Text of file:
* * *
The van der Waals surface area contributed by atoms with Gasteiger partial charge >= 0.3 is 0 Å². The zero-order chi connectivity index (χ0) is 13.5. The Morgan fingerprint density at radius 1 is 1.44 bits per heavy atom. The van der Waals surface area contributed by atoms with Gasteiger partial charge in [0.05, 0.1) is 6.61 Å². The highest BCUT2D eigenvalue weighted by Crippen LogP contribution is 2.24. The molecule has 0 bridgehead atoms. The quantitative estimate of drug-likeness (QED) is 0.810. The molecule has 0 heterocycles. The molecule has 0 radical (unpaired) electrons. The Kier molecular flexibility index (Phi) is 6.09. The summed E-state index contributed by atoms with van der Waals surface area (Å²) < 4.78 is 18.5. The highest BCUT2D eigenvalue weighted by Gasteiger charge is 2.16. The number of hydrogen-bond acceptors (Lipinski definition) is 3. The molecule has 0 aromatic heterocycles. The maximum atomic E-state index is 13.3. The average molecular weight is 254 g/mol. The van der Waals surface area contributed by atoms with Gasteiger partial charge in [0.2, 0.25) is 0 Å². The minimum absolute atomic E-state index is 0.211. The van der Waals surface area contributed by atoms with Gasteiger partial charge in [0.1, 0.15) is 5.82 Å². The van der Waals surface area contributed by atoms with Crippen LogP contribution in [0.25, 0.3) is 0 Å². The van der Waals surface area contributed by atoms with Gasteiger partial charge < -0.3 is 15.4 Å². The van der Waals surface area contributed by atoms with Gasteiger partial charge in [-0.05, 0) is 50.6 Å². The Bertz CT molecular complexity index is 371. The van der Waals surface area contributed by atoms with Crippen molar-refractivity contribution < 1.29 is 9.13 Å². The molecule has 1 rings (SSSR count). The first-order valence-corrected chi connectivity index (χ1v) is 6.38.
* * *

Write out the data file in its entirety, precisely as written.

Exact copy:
The van der Waals surface area contributed by atoms with Gasteiger partial charge >= 0.3 is 0 Å². The zero-order chi connectivity index (χ0) is 13.5. The Morgan fingerprint density at radius 1 is 1.44 bits per heavy atom. The van der Waals surface area contributed by atoms with Gasteiger partial charge in [0.05, 0.1) is 6.61 Å². The highest BCUT2D eigenvalue weighted by Crippen LogP contribution is 2.24. The molecule has 0 bridgehead atoms. The quantitative estimate of drug-likeness (QED) is 0.810. The molecule has 0 heterocycles. The molecule has 0 radical (unpaired) electrons. The Kier molecular flexibility index (Phi) is 6.09. The summed E-state index contributed by atoms with van der Waals surface area (Å²) < 4.78 is 18.5. The highest BCUT2D eigenvalue weighted by Gasteiger charge is 2.16. The number of hydrogen-bond acceptors (Lipinski definition) is 3. The molecule has 0 aromatic heterocycles. The maximum atomic E-state index is 13.3. The average molecular weight is 254 g/mol. The van der Waals surface area contributed by atoms with Gasteiger partial charge in [0.2, 0.25) is 0 Å². The minimum absolute atomic E-state index is 0.211. The van der Waals surface area contributed by atoms with Gasteiger partial charge in [0.1, 0.15) is 5.82 Å². The van der Waals surface area contributed by atoms with Crippen LogP contribution in [0.25, 0.3) is 0 Å². The van der Waals surface area contributed by atoms with Gasteiger partial charge < -0.3 is 15.4 Å². The van der Waals surface area contributed by atoms with Gasteiger partial charge in [-0.05, 0) is 50.6 Å². The Bertz CT molecular complexity index is 371. The van der Waals surface area contributed by atoms with Crippen molar-refractivity contribution < 1.29 is 9.13 Å². The molecule has 1 rings (SSSR count). The first-order valence-corrected chi connectivity index (χ1v) is 6.38.